He's down to about 450, and he did it solely with diet and exercise. No surgery. No pills. No shots. No crash diets. No personal trainer. No medical supervision, except for some intensive work with a psychiatrist. No gimmicks at all, unless prayer counts.

He unleashes "A Little Less Conversation." In the original, recorded for a movie, Elvis Presley sounds eager to wrap it up and get to his karate lesson. But Big Elvis sings like he means it. Halfway through the song, he has to sit down. "Close your mouth and open up your heart and baby satisfy me. Satisfy me, baby!"


Most 960-pound people barely leave their bedrooms—much less brave public ridicule to perform two shows a day. Onstage, though, no one saw it get to Pete. He wanted his audience to have a good time. He fed off that. Unlike the horrendously caloric fast food he'd eaten most of his life, performing really did nourish him. And—big, bigger, or at Pete's biggest—audiences sensed it.

Women in particular. He's been married twice and is engaged once again and, in between marriages, never had trouble finding a girlfriend. "I can't see it," Pete says, shrugging. "I don't get it, and I never will." Often, the women flash him, even leap onstage and try to unzip his jumpsuit—though he favors classier ladies than that.

Early on he developed a knack for dealing with hecklers. Once, during his first sustained Vegas gig, at the now-defunct Roadhouse Casino, a drunk—himself a good 40 pounds overweight—sent a cheeseburger to the stage, mid-set. The drunk and his friends broke out laughing.

Pete stared at the cheeseburger. For a moment, he froze.

The laughter grew louder.

Pete picked up the cheeseburger, held it aloft like Yorick's skull, and cued "Suspicious Minds."

"We're caught in a trap. I can't walk out. Because I love you too much baybeeee."

The crowd loved it. They loved him. Pete owned them.

Inevitably, though, there were times when the stray taunts stung too much, times when Pete finished a show, locked the stage door, and wept, wondering how people could be so mean.

They'd never ridicule an alcoholic, a drug addict, or an anorexic, would they?

"Anyone who eats like I did," Pete says, "there's a serious problem, whether it be insecurity, whether it be unhappiness, whether it be the loss of a loved one, whatever the case may be."

Pete was the youngest of four. His father was an alcoholic who divorced his mother in 1971, when Pete was 5. There were pictures around the house of Delores Vallee with Kitty Wells, Elvis Presley, and other stars—taken in the years before Pete was born, when Delores was shuttling between Tukwila, Washington, and Nashville, where she hoped to make it as a singer. Wells became a pal, and it was she who introduced Delores to Elvis. Delores made demos and worked with musicians who'd played on big stars' records. She just never got her breakthrough record deal. Then, somehow, she was stuck back in Tukwila with multiple mouths to feed—a nurse, working two jobs to make ends meet. In weak moments, she blamed her children for causing her to miss her chance.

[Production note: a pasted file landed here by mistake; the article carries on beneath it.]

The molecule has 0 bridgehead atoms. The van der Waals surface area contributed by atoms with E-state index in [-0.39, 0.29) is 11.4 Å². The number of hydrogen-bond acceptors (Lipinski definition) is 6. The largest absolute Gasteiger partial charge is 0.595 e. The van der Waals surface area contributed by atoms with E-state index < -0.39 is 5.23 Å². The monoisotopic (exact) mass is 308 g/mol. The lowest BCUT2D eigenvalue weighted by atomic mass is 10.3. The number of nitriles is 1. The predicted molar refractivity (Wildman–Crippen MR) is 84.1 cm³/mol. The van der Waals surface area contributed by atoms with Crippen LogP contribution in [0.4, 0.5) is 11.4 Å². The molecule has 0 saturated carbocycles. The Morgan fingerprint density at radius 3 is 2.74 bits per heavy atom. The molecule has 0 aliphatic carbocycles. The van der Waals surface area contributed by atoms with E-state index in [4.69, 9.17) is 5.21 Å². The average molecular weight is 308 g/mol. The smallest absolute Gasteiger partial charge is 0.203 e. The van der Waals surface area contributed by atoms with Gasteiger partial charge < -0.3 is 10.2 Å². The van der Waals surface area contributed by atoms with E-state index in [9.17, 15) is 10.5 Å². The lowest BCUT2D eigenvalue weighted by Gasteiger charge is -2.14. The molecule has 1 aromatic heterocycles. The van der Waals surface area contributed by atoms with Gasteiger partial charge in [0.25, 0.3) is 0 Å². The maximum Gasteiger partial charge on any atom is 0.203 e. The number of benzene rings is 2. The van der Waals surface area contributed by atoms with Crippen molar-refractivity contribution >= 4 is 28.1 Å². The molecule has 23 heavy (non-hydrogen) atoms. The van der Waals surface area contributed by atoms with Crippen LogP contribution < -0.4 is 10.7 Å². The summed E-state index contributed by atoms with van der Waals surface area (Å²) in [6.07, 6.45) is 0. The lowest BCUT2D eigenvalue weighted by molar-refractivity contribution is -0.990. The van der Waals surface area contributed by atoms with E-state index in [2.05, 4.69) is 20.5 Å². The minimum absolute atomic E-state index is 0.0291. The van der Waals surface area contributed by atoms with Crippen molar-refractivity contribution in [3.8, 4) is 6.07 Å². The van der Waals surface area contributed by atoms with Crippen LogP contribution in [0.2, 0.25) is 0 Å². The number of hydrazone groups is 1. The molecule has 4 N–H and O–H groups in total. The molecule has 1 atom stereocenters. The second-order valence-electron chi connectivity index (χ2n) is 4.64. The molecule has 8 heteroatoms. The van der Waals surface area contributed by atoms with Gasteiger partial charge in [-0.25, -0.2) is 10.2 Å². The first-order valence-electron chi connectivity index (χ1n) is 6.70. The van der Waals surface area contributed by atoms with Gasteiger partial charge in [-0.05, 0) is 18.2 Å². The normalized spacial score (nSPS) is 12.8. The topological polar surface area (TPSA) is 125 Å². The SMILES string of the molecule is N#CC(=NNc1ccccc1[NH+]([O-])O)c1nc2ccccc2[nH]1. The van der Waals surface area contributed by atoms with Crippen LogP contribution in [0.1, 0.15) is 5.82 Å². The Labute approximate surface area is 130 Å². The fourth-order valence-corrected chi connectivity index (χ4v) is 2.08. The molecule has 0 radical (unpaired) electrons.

Food was scarce, sometimes because she couldn't afford it, sometimes because she was hung up at work for more than a day, and sometimes because she got drunk after a shift and passed out instead of going to the store. When times were better, Delores treated the family to fast food and filled the fridge to the point of overflowing. She assuaged her guilt by giving Pete cash for takeout pizza. "Food," he says, "meant things were okay."

In 1979, at age 14, Pete—a sleek six feet one and 185 pounds—sang a few Elvis songs and won his school talent show. Delores pulled up stakes and moved with him to Las Vegas, where they lived in a grim apartment building surrounded by sketchy bars and run-down motels. Delores balanced a job in a cancer ward with her new passion: trying to make it as a mother-son duo. She'd sing country, Pete would play guitar, warble an Elvis hit and maybe some gospel.

The demand for a mother-teen country-gospel duo wasn't what Delores had hoped. Pete persevered, solo, with her blessing, but it took him a while to get traction. Off and on, he quit singing, to go to community college, to work security. But the microphone kept calling, and finally, in 1995, Big Elvis was born.

Delores seemed happy about her son's success, but there were always qualifiers. She didn't think playing lounges was good enough for him. She thought he could get what she never had: a major record deal.

All his life, Pete had heard whispers from various family members that his absentee father wasn't his real dad. For reasons never explained, Pete had two birth certificates—one from Memphis, one from Canada. As Delores was dying, she confided to Pete that she'd had an affair with Elvis Presley. Pete was born in 1965. Delores had spent some time in Tennessee in 1964—the date on those pictures of her with Elvis. They worked with many of the same musicians.